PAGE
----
Attention urban planners: my alley is full of latent research
Posted by Evan Herrnstadt on January 13, 2009
If you leave it up to the rats, New York City beats New Orleans any day. This surprising finding comes from new research by Tel Aviv University zoologists and geographers, who are working together to invent a novel way to test urban designers’ city plans. Instead of using humans as guinea pigs, the scientists went to their nearby zoo and enlisted lab rats to determine the functionality of theoretical and existing plans…
“Using our model of rat behavior, it takes just a few minutes for city planners to test whether a new plan will work. It’s a way to avoid disasters and massive expense.” He expects that the choices the rats make will eventually be optimized and plugged into a computer tool.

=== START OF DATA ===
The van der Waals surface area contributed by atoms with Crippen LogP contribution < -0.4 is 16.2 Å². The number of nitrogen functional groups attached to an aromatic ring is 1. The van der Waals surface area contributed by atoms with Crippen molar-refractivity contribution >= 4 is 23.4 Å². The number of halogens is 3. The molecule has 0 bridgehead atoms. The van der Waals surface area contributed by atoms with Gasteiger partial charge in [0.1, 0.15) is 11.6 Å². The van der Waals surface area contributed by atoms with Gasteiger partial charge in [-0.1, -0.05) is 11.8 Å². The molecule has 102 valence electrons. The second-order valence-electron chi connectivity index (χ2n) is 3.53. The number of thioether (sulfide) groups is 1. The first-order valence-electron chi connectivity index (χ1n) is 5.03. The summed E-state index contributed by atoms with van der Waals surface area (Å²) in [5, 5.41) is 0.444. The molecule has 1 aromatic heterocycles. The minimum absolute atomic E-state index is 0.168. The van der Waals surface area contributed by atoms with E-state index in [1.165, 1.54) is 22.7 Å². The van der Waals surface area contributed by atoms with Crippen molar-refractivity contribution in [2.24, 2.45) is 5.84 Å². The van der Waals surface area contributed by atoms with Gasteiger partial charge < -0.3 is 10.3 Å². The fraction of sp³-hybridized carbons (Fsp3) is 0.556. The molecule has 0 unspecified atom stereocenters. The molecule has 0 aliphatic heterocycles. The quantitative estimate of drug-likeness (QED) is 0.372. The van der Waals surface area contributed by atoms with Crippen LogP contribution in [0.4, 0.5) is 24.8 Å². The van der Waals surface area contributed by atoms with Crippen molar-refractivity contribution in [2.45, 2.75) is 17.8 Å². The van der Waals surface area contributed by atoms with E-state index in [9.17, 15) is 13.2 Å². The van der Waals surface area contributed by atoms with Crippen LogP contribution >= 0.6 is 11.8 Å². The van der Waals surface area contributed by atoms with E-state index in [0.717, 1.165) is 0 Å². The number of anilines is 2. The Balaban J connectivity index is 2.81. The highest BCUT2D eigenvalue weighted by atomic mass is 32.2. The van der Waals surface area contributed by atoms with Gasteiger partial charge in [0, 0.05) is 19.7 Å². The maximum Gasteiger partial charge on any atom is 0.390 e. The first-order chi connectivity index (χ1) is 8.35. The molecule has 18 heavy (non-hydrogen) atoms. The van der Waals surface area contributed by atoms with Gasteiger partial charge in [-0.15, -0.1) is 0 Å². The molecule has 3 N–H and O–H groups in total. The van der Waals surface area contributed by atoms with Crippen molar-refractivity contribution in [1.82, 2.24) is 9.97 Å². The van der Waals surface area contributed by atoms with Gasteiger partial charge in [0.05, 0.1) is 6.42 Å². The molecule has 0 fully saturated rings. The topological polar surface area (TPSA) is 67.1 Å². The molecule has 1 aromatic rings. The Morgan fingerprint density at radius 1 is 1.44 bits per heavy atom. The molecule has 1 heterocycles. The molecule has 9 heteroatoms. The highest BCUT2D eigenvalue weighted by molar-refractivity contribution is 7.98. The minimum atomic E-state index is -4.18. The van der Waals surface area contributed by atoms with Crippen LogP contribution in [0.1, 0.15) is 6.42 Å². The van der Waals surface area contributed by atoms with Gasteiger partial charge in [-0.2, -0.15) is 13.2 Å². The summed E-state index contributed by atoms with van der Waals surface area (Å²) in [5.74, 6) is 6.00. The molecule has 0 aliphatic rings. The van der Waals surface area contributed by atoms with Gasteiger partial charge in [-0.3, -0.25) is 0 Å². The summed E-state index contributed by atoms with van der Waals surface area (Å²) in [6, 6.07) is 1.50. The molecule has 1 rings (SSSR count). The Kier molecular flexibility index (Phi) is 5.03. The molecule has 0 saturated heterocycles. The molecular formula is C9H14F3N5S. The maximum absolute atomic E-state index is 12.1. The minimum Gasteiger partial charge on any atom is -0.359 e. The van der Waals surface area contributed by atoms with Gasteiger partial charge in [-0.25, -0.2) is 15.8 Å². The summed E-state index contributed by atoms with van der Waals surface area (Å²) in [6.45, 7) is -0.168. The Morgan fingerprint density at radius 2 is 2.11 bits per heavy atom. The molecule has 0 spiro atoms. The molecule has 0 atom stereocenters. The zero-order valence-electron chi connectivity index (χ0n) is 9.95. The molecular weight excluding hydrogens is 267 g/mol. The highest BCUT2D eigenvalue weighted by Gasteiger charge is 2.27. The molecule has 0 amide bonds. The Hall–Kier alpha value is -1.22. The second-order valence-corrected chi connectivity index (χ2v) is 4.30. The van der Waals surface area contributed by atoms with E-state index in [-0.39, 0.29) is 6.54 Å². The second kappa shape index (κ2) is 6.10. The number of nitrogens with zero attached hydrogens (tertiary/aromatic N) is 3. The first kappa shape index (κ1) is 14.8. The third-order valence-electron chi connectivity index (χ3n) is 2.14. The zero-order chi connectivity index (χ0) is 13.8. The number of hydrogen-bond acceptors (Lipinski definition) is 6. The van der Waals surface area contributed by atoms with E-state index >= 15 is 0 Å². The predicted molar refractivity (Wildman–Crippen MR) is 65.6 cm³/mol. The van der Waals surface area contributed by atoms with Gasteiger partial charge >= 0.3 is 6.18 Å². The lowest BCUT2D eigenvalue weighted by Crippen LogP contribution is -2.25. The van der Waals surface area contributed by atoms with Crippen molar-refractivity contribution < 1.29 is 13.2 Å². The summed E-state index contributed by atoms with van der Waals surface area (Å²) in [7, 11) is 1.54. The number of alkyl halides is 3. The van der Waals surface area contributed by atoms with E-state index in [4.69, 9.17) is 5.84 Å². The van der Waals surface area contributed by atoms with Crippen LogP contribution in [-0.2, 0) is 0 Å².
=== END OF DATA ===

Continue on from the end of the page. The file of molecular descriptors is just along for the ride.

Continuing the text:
…“We put rats in relatively large areas with objects and routes resembling those in Manhattan,” explains Prof. Eilam. The rats, he found, do the same things humans do: They establish a grid system to orient themselves. Using the grid, the rats covered a vast amount of territory, “seeing the sights” quickly. In contrast, rats in an irregular plan resembling New Orleans’ failed to move far from where they started and didn’t cover much territory, despite travelling the same distances as the “Manhattan rats.”
Cool stuff, though I’m not sure why it is surprising that people and rats more easily navigate a grid than a system of “unstructured and winding streets.” At any rate, in the interest of science, I should probably rearrange my pizza boxes to better simulate potential development around WMATA’s planned Silver Line.